The outbreak of war in 1914 came at a fortuitous time for Hoover. The mining boom in both precious and base metals was beginning to spend itself, except perhaps in Russia. He was thinking now of employing in some philanthropic way his skill in public relations, tested at Stanford and refined in his years of mining promotion. An admirer of Theodore Roosevelt's progressivism, he had been thinking for some years of government service in appointive office. He was in London when war broke out in August, and the American ambassador, Walter Hines Page, asked him to aid Americans who had been stranded abroad at the onset of war. He did this with such efficiency that Page recommended to President Wilson that Hoover be drafted to help provide food for the Belgians, hitherto dependent on the importing of food, after the invasion of their country.
For the next three years Hoover headed the Commission for Relief in Belgium (CRB). Despite the stubbornness of both Germans and British, Hoover, using highhanded and sometimes illegal methods, employed his knowledge of worldwide shipping to bring a steady flow of food to the tiny country. He brought to his work ample technical and administrative skills, but more particularly the relentless energy and forcefulness of his personality. "This man," stated his German passport, "is not to be stopped anywhere under any circumstances."
The relief of Belgium, Hoover enthusiastically proclaimed, was "the greatest job Americans have undertaken in the cause of humanity." The result would be "the greatest charity the world has ever seen." Hoover himself remained shy and averse to publicity. He had, so it seemed, the simple Quaker distaste for such things: in Quakerism good works become tainted if publicized. All his life Hoover made a secret of his hundreds of benefactions.
Unquestionably an ambitious man, Hoover sought from President Wilson the post of United States food administrator even before the country formally entered the war in April 1917. Wilson, who could not question the effectiveness of the CRB, gave Hoover the job. Hoover realized that his earlier work in Belgium was a useful model for wartime administration and that his own reputation for being the "Great Engineer" put him in a unique position to help win the war. His name had become synonymous with thrift and self-denial, so that "Hooverize" came to mean "economize for a worthy purpose."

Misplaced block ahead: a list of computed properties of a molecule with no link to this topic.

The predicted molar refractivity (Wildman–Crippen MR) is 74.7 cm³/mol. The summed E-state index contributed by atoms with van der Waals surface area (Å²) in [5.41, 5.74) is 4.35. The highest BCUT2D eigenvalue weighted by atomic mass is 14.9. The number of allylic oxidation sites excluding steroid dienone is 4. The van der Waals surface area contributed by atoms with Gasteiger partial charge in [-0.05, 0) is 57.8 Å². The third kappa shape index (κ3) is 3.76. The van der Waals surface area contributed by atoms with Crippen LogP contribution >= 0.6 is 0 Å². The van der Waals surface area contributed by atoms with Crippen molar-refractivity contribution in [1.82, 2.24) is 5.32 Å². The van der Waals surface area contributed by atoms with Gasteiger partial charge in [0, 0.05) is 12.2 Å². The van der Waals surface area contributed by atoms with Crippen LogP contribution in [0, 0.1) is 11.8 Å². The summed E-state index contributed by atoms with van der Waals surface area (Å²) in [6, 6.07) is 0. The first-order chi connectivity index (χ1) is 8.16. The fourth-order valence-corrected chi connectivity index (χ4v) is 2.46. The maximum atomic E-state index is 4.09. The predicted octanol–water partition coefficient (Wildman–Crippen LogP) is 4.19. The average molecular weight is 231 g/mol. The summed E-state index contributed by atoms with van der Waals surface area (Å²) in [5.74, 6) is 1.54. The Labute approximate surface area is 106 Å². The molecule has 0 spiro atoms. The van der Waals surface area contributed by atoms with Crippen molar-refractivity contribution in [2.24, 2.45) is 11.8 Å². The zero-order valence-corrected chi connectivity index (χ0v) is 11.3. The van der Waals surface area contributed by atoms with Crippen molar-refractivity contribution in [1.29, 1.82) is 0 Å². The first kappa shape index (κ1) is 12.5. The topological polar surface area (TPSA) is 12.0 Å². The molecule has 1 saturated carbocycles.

Propaganda was the main weapon of the Food Administration. It preached meatless and wheat-less days. A massive campaign enjoined those in control of households to cut down especially on the normal use of bread and sugar, and schools and churches joined the crusade. Yet Hoover, while preferring volunteerism, hastened to get congressional legislation, such as the Lever Food Control Act of 1917, which set a government-guaranteed price for wheat.
In 1919, Hoover managed to dispose of much of the wartime food surplus by selling it to European governments, which often borrowed from the United States for the purpose. Whatever the merits of the transaction, Hoover's American Relief Administration (ARA)—a public agency replaced in mid-1919 by a private one bearing the same name—got the job done as well as could be expected. Hoover went to Europe, slashing through red tape everywhere he went. Without functioning European systems of transportation and communications, he had to create his own. Hoover violated laws, made laws, and transgressed the sanctity of international boundaries to get food to where it was most needed. He implicitly urged his subordinates to do likewise and to ignore local or centralized authority.
The Versailles Peace Conference, particularly its representatives from France, urged Hoover to withhold food to discourage the advance of bolshevism in eastern and central Europe. Whether Hoover consistently did so is still a matter of controversy. Hoover's most blatant use of food for political purposes was against a coup d'état by the reactionary Hapsburg monarchy in Hungary. For Hungary, under the leadership of the Bolshevik Béla Kun, Hoover allowed food that had already been purchased to be taken into the country, although the practice ceased after he received explicit directions from Paris not to allow it. By mid-1919, after Kun had ordered hundreds of political executions, Hoover's concern for feeding Hungary had ceased, and he welcomed the government's overthrow by radical trade unions. To him anything was preferable to an Allied invasion of these troubled lands. Hoover's insistence on feeding starving Germans received sharp criticism from the Allies. While he gave some preference to feeding the war-torn nations that had fought with the Allies, he bent the will of Versailles statesmen who would have allowed Germans to starve.
A subsequent episode in Hoover's relief efforts came in Soviet Russia during the great famine of 1921–1923. When the Soviets guaranteed freedom of movement to the ARA, shipments began in huge quantity. When a shrill anti-Communist complained at a public meeting about what Hoover was doing, he replied, "Twenty million people are starving. Whatever their politics, they shall be fed." George Kennan later observed that the ARA "importantly aided" the revolutionary government, "not just in its economic undertakings, but in its political prestige and capacity for survival."